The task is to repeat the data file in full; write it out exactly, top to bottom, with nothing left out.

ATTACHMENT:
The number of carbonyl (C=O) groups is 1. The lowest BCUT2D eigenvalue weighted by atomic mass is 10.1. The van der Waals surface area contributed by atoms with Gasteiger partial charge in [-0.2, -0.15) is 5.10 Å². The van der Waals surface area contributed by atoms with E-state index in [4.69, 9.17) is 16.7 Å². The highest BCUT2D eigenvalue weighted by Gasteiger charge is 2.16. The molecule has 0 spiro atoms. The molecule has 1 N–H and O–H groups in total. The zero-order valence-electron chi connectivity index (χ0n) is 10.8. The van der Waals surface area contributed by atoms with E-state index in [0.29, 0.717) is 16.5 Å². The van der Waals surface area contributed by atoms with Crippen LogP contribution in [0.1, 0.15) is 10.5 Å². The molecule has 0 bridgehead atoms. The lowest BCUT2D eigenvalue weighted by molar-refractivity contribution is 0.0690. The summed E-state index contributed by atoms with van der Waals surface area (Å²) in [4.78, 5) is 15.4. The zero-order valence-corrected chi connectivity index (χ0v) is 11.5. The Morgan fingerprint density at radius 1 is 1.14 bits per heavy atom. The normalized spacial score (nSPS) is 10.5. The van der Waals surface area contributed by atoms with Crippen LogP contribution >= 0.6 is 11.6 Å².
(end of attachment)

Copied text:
The number of carbonyl (C=O) groups is 1. The lowest BCUT2D eigenvalue weighted by atomic mass is 10.1. The van der Waals surface area contributed by atoms with Gasteiger partial charge in [-0.2, -0.15) is 5.10 Å². The van der Waals surface area contributed by atoms with E-state index in [4.69, 9.17) is 16.7 Å². The highest BCUT2D eigenvalue weighted by Gasteiger charge is 2.16. The molecule has 0 spiro atoms. The molecule has 1 N–H and O–H groups in total. The zero-order valence-electron chi connectivity index (χ0n) is 10.8. The van der Waals surface area contributed by atoms with E-state index in [0.29, 0.717) is 16.5 Å². The van der Waals surface area contributed by atoms with Crippen LogP contribution in [0.1, 0.15) is 10.5 Å². The molecule has 0 bridgehead atoms. The lowest BCUT2D eigenvalue weighted by molar-refractivity contribution is 0.0690. The summed E-state index contributed by atoms with van der Waals surface area (Å²) in [4.78, 5) is 15.4. The zero-order valence-corrected chi connectivity index (χ0v) is 11.5. The Morgan fingerprint density at radius 1 is 1.14 bits per heavy atom. The normalized spacial score (nSPS) is 10.5. The van der Waals surface area contributed by atoms with Crippen LogP contribution >= 0.6 is 11.6 Å².